I must admit that in the beginning, this book reminded me a lot of Kiran Desai’s The Inheritance of Loss’. It was probably the Himalayan setting, grandparents, a young girl living among mostly older people and the presence of the ‘Liberation Front’ in the background. But its just a coincidence, as ‘Indian Summer’ veers away soon enough.
Fourteen year old Sarla finds herself in the town of Daroga, with her grandparents, after her vacation plans go awry when her mother is pulled away on account of work. Though Sarla’s last trip was six years back, which ended with between her mother and grandparents, she adjusts soon enough and even manages to befriend Bina, the 15-year-old granddaughter of her grandparents’ household help.
The author makes a smart move by bringing in both girls as narrators of the book and we’re able to juxtapose the similarities and differences between the two girls. They’re both lonely souls in their own ways, and yearning for a more ‘normal’ childhood, they both have a not-so-regular relationships with their respective mothers, but the sheer class difference makes each others’ lives almost incomprehensible. Their friendship however, helps Sarla understand more about Bina’s life and that of Bina’s mother, Shobharani, Bandit queen of the hills.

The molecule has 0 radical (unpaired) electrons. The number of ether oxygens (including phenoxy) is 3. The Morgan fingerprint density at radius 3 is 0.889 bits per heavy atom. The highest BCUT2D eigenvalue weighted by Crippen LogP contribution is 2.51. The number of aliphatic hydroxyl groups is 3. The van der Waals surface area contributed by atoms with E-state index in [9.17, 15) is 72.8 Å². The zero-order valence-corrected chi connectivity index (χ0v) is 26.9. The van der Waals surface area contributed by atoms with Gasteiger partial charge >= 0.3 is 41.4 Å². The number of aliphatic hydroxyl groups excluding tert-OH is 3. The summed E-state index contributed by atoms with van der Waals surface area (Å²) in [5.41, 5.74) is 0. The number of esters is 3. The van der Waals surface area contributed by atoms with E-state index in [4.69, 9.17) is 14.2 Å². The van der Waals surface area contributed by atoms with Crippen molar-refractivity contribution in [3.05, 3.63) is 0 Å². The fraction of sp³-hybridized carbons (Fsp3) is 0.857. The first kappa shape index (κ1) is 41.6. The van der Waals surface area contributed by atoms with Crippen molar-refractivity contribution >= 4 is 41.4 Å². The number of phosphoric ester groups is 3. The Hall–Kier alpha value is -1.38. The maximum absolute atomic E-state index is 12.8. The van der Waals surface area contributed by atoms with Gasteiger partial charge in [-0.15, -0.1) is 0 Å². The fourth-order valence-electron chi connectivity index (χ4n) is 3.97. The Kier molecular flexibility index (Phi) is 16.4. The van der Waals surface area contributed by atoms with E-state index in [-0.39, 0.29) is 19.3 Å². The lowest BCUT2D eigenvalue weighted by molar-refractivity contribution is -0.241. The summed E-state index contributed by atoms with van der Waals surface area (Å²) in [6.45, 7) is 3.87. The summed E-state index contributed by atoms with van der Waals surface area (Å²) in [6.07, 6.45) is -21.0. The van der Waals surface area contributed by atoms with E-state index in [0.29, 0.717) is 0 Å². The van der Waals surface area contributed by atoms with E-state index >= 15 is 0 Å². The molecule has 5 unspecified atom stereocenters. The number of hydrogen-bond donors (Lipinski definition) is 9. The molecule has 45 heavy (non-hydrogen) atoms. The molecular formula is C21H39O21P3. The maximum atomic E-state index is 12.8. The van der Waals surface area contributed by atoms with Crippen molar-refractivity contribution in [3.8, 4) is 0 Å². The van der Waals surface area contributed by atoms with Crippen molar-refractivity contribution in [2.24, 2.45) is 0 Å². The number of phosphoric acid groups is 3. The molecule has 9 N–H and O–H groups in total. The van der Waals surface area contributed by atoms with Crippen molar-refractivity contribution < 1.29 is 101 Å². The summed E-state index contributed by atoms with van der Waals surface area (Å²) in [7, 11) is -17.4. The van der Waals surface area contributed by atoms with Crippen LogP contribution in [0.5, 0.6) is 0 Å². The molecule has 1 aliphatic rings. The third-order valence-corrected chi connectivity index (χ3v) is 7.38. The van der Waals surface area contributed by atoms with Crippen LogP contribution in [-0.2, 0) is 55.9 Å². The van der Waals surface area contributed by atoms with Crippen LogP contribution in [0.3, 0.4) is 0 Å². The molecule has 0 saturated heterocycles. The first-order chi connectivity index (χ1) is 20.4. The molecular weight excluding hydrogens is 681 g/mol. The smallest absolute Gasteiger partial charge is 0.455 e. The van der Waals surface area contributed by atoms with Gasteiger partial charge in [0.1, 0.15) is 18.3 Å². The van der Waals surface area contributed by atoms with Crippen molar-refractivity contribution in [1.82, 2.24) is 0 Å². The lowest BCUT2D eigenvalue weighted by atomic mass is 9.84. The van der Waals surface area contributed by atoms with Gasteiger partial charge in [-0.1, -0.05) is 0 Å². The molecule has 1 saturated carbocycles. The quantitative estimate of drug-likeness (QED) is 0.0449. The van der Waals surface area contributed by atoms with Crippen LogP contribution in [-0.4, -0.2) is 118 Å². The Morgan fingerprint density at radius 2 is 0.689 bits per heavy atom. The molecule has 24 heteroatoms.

Though the book covers some ground on the condition of the poor in villages, women’s rights, class differences, it takes backstage when the plot moves on. Despite an attempt at a twist in the tail, the predictability of the plot and the stereotype secondary characters – despite their potential, takes a bit away from this book. But I liked it for its simple telling and the vivid description of life in a hill town. The kind of book that goes with cold nights and hot chocolate.